Sustainable Shopping Tips

We all make purchasing decisions in our daily lives that have lasting impacts on our environment, local economy, and even future generations. From buying local whenever possible to refilling containers when buying in bulk and using reusable produce bags, the small changes we make in favor of sustainability add up to big impacts over time. Here are some of our favorite ways to shop the co-op with sustainability in mind.

Think of food miles and seasonality when choosing between brands or planning your meal.

Not only does buying locally-made and -grown products strengthen the local economy, it also reduces the energy and resources needed to transport food to your table. By eating fruits and veggies that are in-season and grown locally whenever possible, you’ll be inherently reducing your food miles and carbon footprint. As an added bonus, locally produced fresh fruits and veggies are usually more flavorful and nutrient-rich than their non-local counterparts because they spend less time in transit and reach your plate closer to the time of harvest.

Consider packaging, and always choose the product with the least waste—especially plastic.

When shopping, actively look for food options with the least packaging involved. It’s a different focus than many of us are used to, but opening our eyes to unnecessary packaging makes a HUGE difference in reducing waste. A good first step is to actively try to avoid plastic packaging whenever you can. Are there two options for same or similar products, but one is in plastic? Try to opt for the no-plastic option. Though it may be recyclable, plastic requires energy and materials that are not sustainable for the environment and may be harmful to our bodies. When possible, opt for foods whose packaging is either recyclable or compostable.

Buy in bulk.

Save on packaging waste, food waste, and money when you shop the bulk aisle. Get only what you need, when you need it so you can avoid throwing out extra food. Buying spices in bulk is a great way to start; you’ll save money and they’ll taste stronger and fresher versus buying them prepackaged in a larger jar.  Pro tip: Bring in your clean and empty containers from home and refill them with bulk foods.* Just remember to use the scale in the bulk aisle to find the tare weight before filling them. That way you’ll only be charged for what’s inside, not the weight of your container. (Our friendly cashiers are happy to help with this too!) We even sell bulk soap in our wellness department and bulk eggs in the refrigerated area.

*Due to the COVID-19 pandemic, reusable food containers brought from home are not currently allowed for use in our stores. Please check our in-store signage for updates.

Consider working some plant-based proteins into your diet.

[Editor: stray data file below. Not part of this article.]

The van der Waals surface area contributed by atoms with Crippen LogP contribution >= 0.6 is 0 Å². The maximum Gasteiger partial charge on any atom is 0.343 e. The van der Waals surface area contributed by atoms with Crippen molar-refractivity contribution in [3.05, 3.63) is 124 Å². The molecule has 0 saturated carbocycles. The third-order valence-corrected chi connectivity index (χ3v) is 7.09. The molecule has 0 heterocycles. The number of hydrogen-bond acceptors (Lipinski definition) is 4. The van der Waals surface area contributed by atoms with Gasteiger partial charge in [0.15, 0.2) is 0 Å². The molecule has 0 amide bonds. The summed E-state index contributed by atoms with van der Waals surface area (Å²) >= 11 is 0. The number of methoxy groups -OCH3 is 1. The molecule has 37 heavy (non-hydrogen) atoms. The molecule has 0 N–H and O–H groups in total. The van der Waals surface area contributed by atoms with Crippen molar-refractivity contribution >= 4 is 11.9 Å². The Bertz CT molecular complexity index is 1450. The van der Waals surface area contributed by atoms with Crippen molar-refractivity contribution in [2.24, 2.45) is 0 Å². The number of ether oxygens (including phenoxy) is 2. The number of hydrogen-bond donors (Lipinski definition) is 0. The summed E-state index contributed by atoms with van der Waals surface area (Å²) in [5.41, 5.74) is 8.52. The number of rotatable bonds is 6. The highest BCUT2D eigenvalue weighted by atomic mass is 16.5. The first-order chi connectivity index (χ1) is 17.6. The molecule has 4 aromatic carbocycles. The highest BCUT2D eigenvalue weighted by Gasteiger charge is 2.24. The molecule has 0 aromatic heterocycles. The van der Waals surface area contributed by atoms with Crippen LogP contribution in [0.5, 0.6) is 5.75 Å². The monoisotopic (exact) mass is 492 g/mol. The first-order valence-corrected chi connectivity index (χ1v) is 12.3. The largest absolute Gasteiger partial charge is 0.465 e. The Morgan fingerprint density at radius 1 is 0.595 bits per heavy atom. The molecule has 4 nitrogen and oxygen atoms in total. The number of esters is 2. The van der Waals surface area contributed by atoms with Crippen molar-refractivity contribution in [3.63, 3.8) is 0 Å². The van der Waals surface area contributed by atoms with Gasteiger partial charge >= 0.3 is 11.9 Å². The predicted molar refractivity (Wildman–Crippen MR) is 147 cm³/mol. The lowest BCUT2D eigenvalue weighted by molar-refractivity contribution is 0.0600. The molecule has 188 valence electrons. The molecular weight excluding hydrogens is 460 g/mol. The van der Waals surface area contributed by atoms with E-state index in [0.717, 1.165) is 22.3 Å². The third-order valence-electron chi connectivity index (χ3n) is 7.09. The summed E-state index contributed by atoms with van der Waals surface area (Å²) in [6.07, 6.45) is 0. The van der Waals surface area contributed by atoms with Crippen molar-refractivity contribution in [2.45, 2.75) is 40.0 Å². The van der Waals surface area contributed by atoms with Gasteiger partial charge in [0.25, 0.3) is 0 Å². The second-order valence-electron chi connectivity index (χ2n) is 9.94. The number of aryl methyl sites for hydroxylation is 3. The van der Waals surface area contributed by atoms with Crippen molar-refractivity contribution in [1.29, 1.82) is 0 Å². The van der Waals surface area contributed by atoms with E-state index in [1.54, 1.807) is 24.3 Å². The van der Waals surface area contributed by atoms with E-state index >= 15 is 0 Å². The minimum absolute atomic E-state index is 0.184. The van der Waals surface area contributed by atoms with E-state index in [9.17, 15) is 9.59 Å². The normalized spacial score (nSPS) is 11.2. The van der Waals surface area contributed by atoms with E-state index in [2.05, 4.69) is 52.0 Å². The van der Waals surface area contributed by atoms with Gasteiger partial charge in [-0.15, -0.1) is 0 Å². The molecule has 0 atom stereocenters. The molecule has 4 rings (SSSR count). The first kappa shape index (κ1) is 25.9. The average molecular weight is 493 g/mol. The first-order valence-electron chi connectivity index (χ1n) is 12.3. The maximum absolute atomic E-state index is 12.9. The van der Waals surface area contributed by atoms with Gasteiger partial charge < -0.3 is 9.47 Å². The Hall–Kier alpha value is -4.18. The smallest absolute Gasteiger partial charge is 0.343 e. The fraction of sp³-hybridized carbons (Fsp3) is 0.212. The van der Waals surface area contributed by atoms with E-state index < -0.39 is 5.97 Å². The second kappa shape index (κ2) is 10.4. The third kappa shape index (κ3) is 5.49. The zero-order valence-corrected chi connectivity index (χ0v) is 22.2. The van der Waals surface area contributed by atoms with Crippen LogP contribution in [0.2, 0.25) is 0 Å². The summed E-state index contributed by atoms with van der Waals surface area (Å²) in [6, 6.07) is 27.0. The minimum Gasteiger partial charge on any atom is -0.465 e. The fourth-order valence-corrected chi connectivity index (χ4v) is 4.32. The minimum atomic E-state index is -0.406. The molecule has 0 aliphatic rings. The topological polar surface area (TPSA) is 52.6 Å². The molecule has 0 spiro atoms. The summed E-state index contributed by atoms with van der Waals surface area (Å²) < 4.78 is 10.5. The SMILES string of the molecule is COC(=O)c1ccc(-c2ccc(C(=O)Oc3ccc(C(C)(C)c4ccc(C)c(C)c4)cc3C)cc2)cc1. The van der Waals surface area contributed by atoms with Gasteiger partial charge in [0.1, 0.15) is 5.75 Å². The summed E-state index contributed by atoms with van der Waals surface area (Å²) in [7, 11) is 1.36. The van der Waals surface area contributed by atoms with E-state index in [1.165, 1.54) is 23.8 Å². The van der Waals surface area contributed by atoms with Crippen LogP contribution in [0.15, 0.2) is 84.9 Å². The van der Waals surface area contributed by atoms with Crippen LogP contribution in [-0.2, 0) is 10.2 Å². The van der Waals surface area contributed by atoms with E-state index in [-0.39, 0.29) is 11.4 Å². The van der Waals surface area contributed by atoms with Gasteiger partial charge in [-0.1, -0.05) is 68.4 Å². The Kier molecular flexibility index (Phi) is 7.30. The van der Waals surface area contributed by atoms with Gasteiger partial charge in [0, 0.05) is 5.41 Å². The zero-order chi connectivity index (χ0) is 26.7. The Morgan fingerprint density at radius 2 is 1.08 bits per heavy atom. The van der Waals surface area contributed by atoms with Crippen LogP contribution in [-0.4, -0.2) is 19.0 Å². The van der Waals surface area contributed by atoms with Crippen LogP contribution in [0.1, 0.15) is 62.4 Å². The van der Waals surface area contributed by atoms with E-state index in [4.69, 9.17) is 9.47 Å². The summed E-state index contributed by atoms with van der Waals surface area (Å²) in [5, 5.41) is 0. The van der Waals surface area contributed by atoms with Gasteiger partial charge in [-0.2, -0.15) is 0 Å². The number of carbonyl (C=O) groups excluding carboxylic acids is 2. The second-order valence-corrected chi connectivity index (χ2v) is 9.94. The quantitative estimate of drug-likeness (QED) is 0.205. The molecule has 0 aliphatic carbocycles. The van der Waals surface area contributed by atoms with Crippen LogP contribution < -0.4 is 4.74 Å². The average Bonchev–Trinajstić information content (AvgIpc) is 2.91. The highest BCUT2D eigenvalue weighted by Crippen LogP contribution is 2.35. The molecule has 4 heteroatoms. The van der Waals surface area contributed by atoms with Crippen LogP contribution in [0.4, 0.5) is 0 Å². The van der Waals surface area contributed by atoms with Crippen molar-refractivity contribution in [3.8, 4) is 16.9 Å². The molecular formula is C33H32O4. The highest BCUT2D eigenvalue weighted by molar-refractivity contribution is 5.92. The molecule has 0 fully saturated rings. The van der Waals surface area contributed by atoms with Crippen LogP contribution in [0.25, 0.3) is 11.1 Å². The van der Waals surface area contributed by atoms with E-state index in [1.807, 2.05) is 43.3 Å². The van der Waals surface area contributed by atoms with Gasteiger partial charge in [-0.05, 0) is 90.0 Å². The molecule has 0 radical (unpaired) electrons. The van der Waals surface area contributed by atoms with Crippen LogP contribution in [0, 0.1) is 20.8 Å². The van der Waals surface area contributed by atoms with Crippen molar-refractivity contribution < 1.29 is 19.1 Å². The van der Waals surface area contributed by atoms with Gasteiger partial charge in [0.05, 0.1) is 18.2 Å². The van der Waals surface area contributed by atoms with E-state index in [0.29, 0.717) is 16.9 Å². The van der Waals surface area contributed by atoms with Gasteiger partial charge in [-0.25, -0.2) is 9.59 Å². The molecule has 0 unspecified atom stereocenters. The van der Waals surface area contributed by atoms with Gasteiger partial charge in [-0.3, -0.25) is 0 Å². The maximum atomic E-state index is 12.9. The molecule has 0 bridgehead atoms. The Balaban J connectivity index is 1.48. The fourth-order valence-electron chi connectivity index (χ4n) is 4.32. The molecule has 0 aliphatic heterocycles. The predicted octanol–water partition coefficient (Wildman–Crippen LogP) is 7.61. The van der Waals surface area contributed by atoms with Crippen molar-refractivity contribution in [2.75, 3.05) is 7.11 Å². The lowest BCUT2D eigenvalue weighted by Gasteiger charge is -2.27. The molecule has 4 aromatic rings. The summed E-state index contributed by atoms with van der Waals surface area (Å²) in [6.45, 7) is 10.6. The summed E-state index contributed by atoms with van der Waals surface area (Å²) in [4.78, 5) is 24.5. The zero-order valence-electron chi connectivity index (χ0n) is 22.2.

Plant-based proteins use far fewer resources to produce and typically have a much lower carbon footprint than traditional meat products.  It’s not just tofu and tempeh anymore; you’ll find many delicious plant-based alternatives in our refrigerated and freezer sections. Or, for an even simpler plant-based protein option, consider working nuts, beans, legumes such as lentils, and protein-rich grains like quinoa and amaranth into your meal rotation.  It doesn’t have to be an all or nothing endeavor; you can start by opting for plant-based proteins one meal a day or one day a week for an attainable (and delicious!) starting point.

Don’t forget to bring your reusable shopping bags!*

Reduce waste when you avoid paper (and especially plastic) shopping bags.  Plastic bags are not easily recyclable, usually requiring a special trip to drop them off at a place where recycling facilities for them exist.  Though paper bags are recyclable, they still require resources and energy to make and to recycle after you’re done with them.  Instead, opt for reusable bag options.  Our stores even offer a 5¢ bag credit for each reusable shopping bag you use. Let the cashier know if you’d like to take the bag credits off your bill or donate those 5¢ bag credits to the monthly Round Up recipient. Storing your reusable bags in the trunk of your vehicle (and going back for them when you forget to bring them in) is a good way to get into the habit of using reusable bags.

*Due to the COVID-19 pandemic, reusable bags brought from home are not currently allowed for use in our stores. Please check our in-store signage for updates.

 

As you begin (or expand) your sustainable shopping habits, be gentle with yourself and remember that sustainability isn’t an all or nothing endeavor. Start with a few small changes here and there, beginning with those that are most convenient for your family and routine. After those small changes become easier, add in other steps toward a more sustainable lifestyle. All of those little changes in habits that lean toward environmentally friendly eating and living will add up to have a big impact. You’ll be more successful and feel less stressed if you set realistic, incremental goals toward a more sustainable lifestyle.